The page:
… making Fred look at me and get a treat when a dog approached, as suggested in some popular literature. Doing this only lead to a situation when Fred would never look at other dogs and never learn that dogs weren’t actually that frightening to look at.

… ever using high pitched and excited voice because it can put most dogs into alert mode.

… getting into situations when the lead would need to be kept short or tight.

… creating expectations and judging our life by the number of successes and failures because it created a lot of frustration and helplessness whenever things didn’t go as planned.


… punishment in any form, physical or via recommended devices such as shock or citronella collars etc.

… the flooding method that means full exposure of the dog to his fear (by taking him to places full of dogs such as a dog park or unfamiliar and often crowded locations such as markets or public squares) with an idea that he will eventually give in and stop being afraid (this technique is still used, so I thought I’d mention it).

… getting into situations where the fear was obvious yet allowed no escape or created frustration (something as ordinary as being stuck in a very narrow street where you’d have to pull your dog close to you and keep the lead tight and short, especially to avoid an approaching dog, can become extremely stressful for a reactive pup).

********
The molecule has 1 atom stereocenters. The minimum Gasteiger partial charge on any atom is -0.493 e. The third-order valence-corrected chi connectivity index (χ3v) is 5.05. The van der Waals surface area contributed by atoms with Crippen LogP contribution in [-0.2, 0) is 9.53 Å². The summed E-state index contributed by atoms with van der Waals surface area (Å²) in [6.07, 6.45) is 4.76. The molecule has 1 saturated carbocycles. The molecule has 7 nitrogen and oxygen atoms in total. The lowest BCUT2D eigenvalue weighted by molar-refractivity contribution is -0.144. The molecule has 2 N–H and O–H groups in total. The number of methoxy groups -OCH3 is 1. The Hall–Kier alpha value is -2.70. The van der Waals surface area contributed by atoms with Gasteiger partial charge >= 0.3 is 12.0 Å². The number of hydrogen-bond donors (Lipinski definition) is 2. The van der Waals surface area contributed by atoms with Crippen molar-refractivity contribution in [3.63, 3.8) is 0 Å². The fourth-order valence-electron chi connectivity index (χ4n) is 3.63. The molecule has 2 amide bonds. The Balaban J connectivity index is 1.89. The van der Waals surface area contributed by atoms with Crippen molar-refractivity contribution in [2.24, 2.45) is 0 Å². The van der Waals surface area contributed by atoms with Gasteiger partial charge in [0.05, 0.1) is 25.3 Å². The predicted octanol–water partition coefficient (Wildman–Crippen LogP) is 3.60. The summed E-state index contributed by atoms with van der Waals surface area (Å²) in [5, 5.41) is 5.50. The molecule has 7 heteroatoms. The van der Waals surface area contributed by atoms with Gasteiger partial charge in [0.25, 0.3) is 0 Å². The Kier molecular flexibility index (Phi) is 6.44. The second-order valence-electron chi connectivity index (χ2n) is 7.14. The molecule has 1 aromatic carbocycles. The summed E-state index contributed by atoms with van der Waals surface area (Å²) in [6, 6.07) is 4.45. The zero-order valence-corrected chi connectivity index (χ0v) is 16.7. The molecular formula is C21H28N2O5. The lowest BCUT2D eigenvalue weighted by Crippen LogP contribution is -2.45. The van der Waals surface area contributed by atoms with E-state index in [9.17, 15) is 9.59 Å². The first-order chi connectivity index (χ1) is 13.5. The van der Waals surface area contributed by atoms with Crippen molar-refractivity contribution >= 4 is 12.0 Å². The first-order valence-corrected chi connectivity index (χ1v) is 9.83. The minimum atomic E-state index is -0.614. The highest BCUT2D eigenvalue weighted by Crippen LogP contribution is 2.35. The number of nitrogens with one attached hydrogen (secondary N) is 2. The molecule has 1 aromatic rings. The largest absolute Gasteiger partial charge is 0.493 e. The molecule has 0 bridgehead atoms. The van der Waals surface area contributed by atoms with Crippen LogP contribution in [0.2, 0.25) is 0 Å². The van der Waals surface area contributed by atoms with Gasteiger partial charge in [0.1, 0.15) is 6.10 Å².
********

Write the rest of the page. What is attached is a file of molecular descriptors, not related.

We changed where we walk and when we walk to avoid over stimulation and bumping into other dogs, especially those who were likely to lunge and bark. Everything had to be under my control and thought through in advance. This helped to lower stress levels and cortisol response (in both of us…).

Our initial walks were also shorter as they seem to create calmness rather than over arousal that could have been brought by both the physical stimulation and Fred’s strong prey drive and amazing ability to sniff out absolutely everything.

During each walk we moved in a rhythmic motions, either walking or jogging (swimming can also be great if you can do it) because such an exercise is believed to address specific brain receptors that process both fear and sense of happiness and can eventually rebalance the former with the latter.

Whenever possible, we’d stop to sniff and explore the surroundings, so Fred could fulfil his natural needs.

We also varied locations as much as we could, so Fred would learn that positive experiences can happen anywhere.

Eventually we also played games whenever the scary dogs were nearby. Play releases endorphins and stops the dog being preoccupied with fear because they want to focus on fun.

Ironically, the most obvious positive changes were achieved when we actually had to stop going for walks. We got house-bound for the first three weeks of COVID pandemic and I had to focus the boys’ attention on house-based exercise, training and play. Within days Fred became much calmer as the outside stimuli were completely removed from his life. He became more chilled than he’d ever been. Once we resumed the walks, he was able to relax and enjoy them.